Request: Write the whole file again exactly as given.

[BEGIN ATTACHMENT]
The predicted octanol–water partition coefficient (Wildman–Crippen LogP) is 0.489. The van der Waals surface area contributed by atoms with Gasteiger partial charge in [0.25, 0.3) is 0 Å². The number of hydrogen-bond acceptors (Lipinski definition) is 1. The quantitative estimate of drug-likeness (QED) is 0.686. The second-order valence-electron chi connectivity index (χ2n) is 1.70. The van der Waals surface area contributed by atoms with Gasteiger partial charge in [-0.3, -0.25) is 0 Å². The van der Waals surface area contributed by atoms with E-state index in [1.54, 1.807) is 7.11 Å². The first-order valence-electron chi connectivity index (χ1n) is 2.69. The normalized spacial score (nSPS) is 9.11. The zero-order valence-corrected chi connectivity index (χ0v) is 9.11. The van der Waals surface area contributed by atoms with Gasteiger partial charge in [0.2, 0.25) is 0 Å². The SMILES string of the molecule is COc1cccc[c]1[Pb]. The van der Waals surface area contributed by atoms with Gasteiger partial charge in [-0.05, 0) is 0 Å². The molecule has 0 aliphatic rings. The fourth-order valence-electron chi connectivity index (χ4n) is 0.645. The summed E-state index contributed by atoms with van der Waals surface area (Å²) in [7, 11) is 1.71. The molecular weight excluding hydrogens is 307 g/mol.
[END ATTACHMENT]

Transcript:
The predicted octanol–water partition coefficient (Wildman–Crippen LogP) is 0.489. The van der Waals surface area contributed by atoms with Gasteiger partial charge in [0.25, 0.3) is 0 Å². The number of hydrogen-bond acceptors (Lipinski definition) is 1. The quantitative estimate of drug-likeness (QED) is 0.686. The second-order valence-electron chi connectivity index (χ2n) is 1.70. The van der Waals surface area contributed by atoms with Gasteiger partial charge in [-0.3, -0.25) is 0 Å². The van der Waals surface area contributed by atoms with E-state index in [1.54, 1.807) is 7.11 Å². The first-order valence-electron chi connectivity index (χ1n) is 2.69. The normalized spacial score (nSPS) is 9.11. The zero-order valence-corrected chi connectivity index (χ0v) is 9.11. The van der Waals surface area contributed by atoms with Gasteiger partial charge in [0.2, 0.25) is 0 Å². The SMILES string of the molecule is COc1cccc[c]1[Pb]. The van der Waals surface area contributed by atoms with Gasteiger partial charge in [-0.05, 0) is 0 Å². The molecule has 0 aliphatic rings. The fourth-order valence-electron chi connectivity index (χ4n) is 0.645. The summed E-state index contributed by atoms with van der Waals surface area (Å²) in [7, 11) is 1.71. The molecular weight excluding hydrogens is 307 g/mol.